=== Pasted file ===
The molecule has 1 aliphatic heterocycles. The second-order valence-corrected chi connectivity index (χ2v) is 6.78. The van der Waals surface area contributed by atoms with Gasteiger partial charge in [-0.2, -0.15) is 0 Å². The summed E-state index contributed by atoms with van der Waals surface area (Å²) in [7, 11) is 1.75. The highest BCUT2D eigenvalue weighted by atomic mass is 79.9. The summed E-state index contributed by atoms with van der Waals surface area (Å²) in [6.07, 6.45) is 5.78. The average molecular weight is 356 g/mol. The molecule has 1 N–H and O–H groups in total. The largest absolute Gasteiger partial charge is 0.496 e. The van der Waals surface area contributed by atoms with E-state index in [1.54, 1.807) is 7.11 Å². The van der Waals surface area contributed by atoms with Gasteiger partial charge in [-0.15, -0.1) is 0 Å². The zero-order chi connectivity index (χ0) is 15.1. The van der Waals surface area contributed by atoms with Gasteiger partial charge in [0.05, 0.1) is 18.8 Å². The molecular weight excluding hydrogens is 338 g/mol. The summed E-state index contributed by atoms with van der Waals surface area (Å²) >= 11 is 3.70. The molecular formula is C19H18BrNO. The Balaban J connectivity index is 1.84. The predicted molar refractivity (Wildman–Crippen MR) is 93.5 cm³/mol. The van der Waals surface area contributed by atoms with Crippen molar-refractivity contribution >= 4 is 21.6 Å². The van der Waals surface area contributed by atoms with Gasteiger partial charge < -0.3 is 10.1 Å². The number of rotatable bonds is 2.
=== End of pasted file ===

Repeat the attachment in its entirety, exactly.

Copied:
The molecule has 1 aliphatic heterocycles. The second-order valence-corrected chi connectivity index (χ2v) is 6.78. The van der Waals surface area contributed by atoms with Gasteiger partial charge in [-0.2, -0.15) is 0 Å². The summed E-state index contributed by atoms with van der Waals surface area (Å²) in [7, 11) is 1.75. The highest BCUT2D eigenvalue weighted by atomic mass is 79.9. The summed E-state index contributed by atoms with van der Waals surface area (Å²) in [6.07, 6.45) is 5.78. The average molecular weight is 356 g/mol. The molecule has 1 N–H and O–H groups in total. The largest absolute Gasteiger partial charge is 0.496 e. The van der Waals surface area contributed by atoms with E-state index in [1.54, 1.807) is 7.11 Å². The van der Waals surface area contributed by atoms with Gasteiger partial charge in [-0.15, -0.1) is 0 Å². The zero-order chi connectivity index (χ0) is 15.1. The van der Waals surface area contributed by atoms with Gasteiger partial charge in [0.05, 0.1) is 18.8 Å². The molecular weight excluding hydrogens is 338 g/mol. The summed E-state index contributed by atoms with van der Waals surface area (Å²) >= 11 is 3.70. The molecular formula is C19H18BrNO. The Balaban J connectivity index is 1.84. The predicted molar refractivity (Wildman–Crippen MR) is 93.5 cm³/mol. The van der Waals surface area contributed by atoms with Crippen molar-refractivity contribution >= 4 is 21.6 Å². The van der Waals surface area contributed by atoms with Gasteiger partial charge < -0.3 is 10.1 Å². The number of rotatable bonds is 2.